12. To add virtual TPM to your virtual computer, click the Finish button.
  13. In the Summary column of the Settings window, the Trusted Platform Module will be marked as Present.
  14. To save the changes, click OK.
  15. Attempt to perform the installation of WIndows 11 inside VMware and see if the problem is now fixed.

If the problem is still not fixed, move down to the next method below. 

3. Edit the VMX File to Add VTPM

A scenario in which the VTPM file is not correctly set to accept a Windows 11 virtual machine is another reason you can encounter this problem. In this situation, you can resolve the problem by modifying the VMX file to verify that VTPM is installed in VMware Workstation.

Editing your virtual machine’s .vmx file and adding the VTPM is the simplest solution to fix the PC can’t run Windows 11 issue (Virtual Trusted Platform Module). This solution works with all VMware Workstation versions, including Pro, Player, and Fusion.

To make use of the software feature by altering the .vmx file, follow these steps:

  1. To begin, open VMware Workstation.
    If you don’t already have one, make a new virtual machine. Also, turn off any virtual machines that are currently active.
  2. Select Settings from the context menu of your virtual machine by right-clicking it.
    In the Settings window, click the Options tab.

    Accessing the Options tab
  3. Locate the Working directory in the right pane.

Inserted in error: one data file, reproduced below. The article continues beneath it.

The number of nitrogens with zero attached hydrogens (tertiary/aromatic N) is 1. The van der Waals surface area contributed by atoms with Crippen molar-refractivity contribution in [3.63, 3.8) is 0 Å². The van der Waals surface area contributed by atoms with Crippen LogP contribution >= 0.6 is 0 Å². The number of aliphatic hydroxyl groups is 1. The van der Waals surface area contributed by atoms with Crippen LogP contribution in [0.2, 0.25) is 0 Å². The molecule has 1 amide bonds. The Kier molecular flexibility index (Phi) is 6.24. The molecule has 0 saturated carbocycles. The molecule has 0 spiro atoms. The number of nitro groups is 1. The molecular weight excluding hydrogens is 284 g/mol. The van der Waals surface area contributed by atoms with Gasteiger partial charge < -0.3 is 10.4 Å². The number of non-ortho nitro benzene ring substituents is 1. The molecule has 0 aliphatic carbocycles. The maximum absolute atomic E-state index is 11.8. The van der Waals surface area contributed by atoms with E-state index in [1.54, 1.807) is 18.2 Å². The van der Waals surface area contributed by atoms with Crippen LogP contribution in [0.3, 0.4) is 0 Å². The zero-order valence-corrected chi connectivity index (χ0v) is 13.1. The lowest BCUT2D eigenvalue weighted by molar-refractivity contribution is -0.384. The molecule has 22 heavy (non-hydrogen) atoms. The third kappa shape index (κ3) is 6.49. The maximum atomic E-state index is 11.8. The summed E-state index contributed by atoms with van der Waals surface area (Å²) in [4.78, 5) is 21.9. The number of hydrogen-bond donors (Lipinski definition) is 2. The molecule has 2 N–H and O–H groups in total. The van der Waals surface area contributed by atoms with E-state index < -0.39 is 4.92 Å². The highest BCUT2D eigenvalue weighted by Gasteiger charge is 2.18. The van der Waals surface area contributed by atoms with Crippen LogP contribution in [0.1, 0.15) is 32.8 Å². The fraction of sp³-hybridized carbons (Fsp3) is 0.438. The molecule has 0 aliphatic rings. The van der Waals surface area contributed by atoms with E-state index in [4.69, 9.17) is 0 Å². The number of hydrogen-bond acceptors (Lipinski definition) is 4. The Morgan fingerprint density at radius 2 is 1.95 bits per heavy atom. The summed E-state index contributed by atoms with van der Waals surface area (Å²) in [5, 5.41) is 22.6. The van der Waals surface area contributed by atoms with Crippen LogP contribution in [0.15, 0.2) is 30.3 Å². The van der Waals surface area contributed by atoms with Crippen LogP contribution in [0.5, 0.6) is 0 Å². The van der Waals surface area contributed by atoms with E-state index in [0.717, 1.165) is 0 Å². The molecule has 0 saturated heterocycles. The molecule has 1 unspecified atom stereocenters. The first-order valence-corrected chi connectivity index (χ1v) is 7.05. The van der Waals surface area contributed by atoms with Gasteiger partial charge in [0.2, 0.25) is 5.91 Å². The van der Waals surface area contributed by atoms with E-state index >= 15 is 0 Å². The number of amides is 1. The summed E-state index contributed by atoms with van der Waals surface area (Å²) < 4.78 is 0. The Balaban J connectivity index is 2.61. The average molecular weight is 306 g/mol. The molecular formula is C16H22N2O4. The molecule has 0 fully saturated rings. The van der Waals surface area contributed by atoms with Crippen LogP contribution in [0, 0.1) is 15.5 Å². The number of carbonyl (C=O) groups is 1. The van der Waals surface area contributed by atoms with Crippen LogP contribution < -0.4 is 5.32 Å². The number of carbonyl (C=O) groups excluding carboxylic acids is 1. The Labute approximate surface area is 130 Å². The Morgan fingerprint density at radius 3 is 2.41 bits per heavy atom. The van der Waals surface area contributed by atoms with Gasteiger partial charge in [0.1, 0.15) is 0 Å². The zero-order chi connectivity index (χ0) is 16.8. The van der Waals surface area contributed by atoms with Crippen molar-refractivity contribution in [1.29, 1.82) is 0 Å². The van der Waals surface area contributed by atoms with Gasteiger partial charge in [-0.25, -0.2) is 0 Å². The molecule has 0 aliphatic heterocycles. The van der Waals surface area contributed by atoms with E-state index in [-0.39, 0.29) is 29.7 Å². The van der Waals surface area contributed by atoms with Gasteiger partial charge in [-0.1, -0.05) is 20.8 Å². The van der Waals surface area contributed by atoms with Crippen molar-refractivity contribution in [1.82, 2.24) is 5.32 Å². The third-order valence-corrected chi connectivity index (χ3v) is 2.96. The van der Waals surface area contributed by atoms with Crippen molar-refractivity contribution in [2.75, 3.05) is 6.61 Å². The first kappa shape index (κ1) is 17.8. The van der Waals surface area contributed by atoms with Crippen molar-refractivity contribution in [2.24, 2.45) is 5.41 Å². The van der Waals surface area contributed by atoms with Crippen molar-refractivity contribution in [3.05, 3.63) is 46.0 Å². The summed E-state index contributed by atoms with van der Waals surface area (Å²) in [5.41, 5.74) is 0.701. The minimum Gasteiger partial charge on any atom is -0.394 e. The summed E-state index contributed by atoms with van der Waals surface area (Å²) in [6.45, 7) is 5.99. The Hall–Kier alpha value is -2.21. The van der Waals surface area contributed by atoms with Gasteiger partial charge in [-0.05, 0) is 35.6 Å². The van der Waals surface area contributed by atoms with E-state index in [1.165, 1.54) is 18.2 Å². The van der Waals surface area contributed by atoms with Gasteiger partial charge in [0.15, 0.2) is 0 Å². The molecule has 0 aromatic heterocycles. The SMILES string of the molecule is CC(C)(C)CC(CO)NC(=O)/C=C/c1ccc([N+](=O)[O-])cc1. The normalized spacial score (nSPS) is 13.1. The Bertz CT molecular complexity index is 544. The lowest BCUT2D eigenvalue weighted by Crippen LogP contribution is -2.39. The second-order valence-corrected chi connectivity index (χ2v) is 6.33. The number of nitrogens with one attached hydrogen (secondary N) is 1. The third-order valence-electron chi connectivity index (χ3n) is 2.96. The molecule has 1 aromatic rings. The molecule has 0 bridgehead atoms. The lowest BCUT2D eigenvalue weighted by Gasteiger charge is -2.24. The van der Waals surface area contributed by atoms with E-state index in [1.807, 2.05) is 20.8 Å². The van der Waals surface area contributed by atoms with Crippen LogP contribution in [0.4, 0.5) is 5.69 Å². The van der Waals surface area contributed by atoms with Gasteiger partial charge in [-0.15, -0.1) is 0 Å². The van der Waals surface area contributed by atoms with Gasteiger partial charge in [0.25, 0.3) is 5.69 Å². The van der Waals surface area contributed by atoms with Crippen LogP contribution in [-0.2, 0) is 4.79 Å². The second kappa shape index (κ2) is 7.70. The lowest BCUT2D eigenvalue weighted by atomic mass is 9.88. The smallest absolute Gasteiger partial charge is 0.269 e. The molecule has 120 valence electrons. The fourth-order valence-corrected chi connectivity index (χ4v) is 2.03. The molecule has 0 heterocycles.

4. This is where your virtual machine’s .vmx file is stored. As a result, copy the path to the working directory to your clipboard.
  5. To close the Settings window, click OK.
  6. To open File Explorer, press Win + E and go to the working directory path. Depending on where you want to install the virtual machine, the path may change.
  7. The path to the default working directory looks like this:
    C:\Users\UserName\Documents\Virtual Machines\Windows 10 or Windows 11
  8. Locate the Windows 10 and Later x64.vmx file in the Windows 10 and Later x64 folder.
  9. From the next menu, select Open With > Notepad from the context menu when you right-click on the .vmx file.
    Opening with Notepad

    Note: Other text editors, such as Notepad++, can also be used.

  10. Add the following line to the end of the file when it opens in Notepad:
    autoAddVTPM = "software" managedVM.autoAddVTPM = "software"
  11. To save the file and close Notepad, use Ctrl + S.
  12. Restart VMware Workstation, Fusion, or Player once the file has been edited.
  13. Restart your virtual computer and proceed with the Windows 11 installation. You should be able to skip the TPM check and finish the installation.